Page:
Panel: Emerging Art Practices
The rich paradoxes of two conflicting economies (capital/debt and information) are contrasted for the profile they yield of art in the information age. Sherman provides a framework from which he projects the relative roles of the artist and audiences well into the twenty-first century, a time when it will be necessary to constantly update works of art. The current obsession with multimedia and interactivity encourages audiences to update the art works they behold.
At the close of this century we are witnessing a major change in how value is determined. The value of material wealth is giving way to the value of information. In this time of transition, these apparently incongruous value systems mix and form hybrid systems for determining value. Unique, precious material objects still hold their value; some actually increase in value in a relatively short time. Information that is useful but scarce is also valuable. Scarcity,even in an era marked by an abundance of information, is still a key factor in determining value. Those who hold valuable information may still wish to maintain exclusive, proprietary control-to increase the life of the information. Information is subject to decay or aging. Information is not inexhaustible. It may revert to data, the raw material from which it is formed. How and when information is maintained and released is determined by those in control; those who initially recognize its value, manage it and operate with it accordingly.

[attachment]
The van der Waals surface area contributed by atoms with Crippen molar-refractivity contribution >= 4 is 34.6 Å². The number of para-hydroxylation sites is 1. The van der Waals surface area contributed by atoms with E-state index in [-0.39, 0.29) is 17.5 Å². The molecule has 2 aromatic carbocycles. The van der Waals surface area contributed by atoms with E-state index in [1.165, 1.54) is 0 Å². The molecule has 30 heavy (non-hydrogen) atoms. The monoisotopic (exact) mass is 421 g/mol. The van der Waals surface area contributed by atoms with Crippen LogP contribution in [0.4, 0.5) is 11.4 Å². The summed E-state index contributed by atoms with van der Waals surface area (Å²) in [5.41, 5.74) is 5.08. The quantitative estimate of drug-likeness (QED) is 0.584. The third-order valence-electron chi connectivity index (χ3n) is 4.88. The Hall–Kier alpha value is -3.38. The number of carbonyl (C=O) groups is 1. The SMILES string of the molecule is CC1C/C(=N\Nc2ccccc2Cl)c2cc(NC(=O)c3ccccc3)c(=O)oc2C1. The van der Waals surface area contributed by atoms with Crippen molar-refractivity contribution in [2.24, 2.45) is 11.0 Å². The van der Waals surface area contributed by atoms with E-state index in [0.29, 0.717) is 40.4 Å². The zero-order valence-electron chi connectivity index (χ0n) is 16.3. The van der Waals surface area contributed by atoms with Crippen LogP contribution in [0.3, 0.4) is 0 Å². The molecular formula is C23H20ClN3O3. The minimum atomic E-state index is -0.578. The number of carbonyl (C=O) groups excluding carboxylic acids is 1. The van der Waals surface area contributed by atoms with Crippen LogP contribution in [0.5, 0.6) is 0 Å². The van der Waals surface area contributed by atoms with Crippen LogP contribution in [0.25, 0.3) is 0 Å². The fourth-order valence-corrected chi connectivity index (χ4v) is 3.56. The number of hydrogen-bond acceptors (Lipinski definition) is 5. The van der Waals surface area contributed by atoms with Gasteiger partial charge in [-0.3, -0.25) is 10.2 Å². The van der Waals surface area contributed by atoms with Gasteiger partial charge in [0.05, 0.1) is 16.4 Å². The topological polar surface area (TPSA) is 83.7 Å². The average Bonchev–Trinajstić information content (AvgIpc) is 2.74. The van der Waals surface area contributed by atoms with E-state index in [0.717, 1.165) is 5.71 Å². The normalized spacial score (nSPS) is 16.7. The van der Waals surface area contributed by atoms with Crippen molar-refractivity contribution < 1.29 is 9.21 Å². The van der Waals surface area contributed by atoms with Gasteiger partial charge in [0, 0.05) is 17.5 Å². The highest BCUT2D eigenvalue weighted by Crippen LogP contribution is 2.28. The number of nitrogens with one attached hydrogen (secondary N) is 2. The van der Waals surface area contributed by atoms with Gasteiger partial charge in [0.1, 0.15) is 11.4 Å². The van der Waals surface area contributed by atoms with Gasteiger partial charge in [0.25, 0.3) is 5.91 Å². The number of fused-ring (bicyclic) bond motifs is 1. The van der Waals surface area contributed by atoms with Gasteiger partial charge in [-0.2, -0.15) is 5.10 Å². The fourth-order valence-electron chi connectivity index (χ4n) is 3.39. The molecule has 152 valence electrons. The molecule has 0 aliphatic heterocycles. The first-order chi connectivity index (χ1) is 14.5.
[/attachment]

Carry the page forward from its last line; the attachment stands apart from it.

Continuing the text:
Contemporary art is part of an emerging sector of the ecoomy called information and knowledge. Knowledge-workers create information for others to use. Worker in this case does
not imply those who act only upon the instructions of others, knowledge-workers think for themselves. They know things that others do not know. They solve problems or help others solve problems. Knowledge- workers produce information, they transform data into information distinguishing key aspects of disorder through the discovery and/or imposition of form. Artists fit niceIy into this description of knowledge-worker. Contemporary artists, curators, critics and art historians are the knowledge-workers who form the contemporary art domain of the new sector of the economy called information and knowledge.
- Tom Sherman (Canada), is an artist and theorist and the Director of the School of Art and Design at Syracuse University (New York). His texts are widely published and his video work is featured in collections of the Vancouver Art Gallery, the Museum of Modern Art (New York) and Museo Nacional Centro de Arte Reina Sofia (Madrid).
Full text p.263-266